Aimee was my best friend in Fairbanks during the years we lived downtown. She lived kitty corner from us. I think she went to Montessori with me, actually, though I don’t remember for sure. She and I found each other on Facebook a couple of years ago, and she told me that when she first saw me, she thought I was a boy, because I had short hair.
My mother was an atheist, and Aimee’s parents were very religious. I scandalized the neighborhood when, after checking the facts with my mom, I yelled across the street to her (in front of the people coming out of the church, and the people coming out of the library, small town, everyone knew everyone), “You do not either have to be a virgin to get married, Aimee Desrocher! My mom wasn’t!” Poor mom. Luckily, Fairbanks was not the kind of town to put a lot of stock in virginity or propriety.
Aimee had an Easy Bake Oven, which we loved. I remember that we did the math and figured out our dogs’ birthdays, dividing 365 days by 7, then counting out the days. We would celebrate our dogs’ birthdays by baking them cakes made from canned dog food in her Easy Bake Oven. They loved it.
Aimee’s mom was really into vitamins, and Aimee hated them. She used to throw them under the sofa when her mom wasn’t looking. I learned a valuable lesson, and started throwing my glasses behind her fridge. My poor mom, those things were not cheap, and we didn’t have insurance.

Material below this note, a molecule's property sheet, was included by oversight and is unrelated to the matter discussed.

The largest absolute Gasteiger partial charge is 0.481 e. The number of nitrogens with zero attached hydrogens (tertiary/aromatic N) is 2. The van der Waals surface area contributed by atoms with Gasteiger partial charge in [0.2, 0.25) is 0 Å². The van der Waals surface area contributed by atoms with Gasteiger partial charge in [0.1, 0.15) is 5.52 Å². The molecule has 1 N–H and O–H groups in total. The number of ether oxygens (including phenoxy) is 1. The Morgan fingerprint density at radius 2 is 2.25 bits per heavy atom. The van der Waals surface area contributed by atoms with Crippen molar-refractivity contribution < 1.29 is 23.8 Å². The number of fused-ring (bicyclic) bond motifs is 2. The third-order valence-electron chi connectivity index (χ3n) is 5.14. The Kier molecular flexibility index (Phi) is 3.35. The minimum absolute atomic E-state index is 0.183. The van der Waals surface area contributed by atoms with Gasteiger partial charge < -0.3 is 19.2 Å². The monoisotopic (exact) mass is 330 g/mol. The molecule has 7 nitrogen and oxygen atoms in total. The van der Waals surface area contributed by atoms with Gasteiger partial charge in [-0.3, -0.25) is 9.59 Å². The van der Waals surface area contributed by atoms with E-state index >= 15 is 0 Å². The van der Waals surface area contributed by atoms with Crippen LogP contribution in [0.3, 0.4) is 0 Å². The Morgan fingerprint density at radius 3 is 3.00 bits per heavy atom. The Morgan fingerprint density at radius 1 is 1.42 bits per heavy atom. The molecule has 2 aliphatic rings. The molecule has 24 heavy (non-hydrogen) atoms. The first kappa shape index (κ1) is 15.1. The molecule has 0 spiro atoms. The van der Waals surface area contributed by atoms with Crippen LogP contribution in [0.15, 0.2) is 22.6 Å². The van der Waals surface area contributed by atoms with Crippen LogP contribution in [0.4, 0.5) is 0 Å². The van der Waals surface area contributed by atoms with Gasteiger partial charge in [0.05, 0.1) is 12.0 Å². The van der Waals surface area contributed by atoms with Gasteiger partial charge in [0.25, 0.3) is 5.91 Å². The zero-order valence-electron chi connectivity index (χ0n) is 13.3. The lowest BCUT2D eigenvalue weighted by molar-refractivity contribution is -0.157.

We spent so much time together, we laughed and played and ran around. We played with our stuffed animals. I don’t remember her being into dolls either. She even had a Smokey Bear. We talked about horses. We were very different, and very similar. Now we are Facebook friends, and we are very different, and yet, very similar. I agree with what she says about 1/3, sometimes 1/2 of the time. She has horses and is kind and loves her family. She is more conservative than I am. She is one of the few people that I know from that time of life.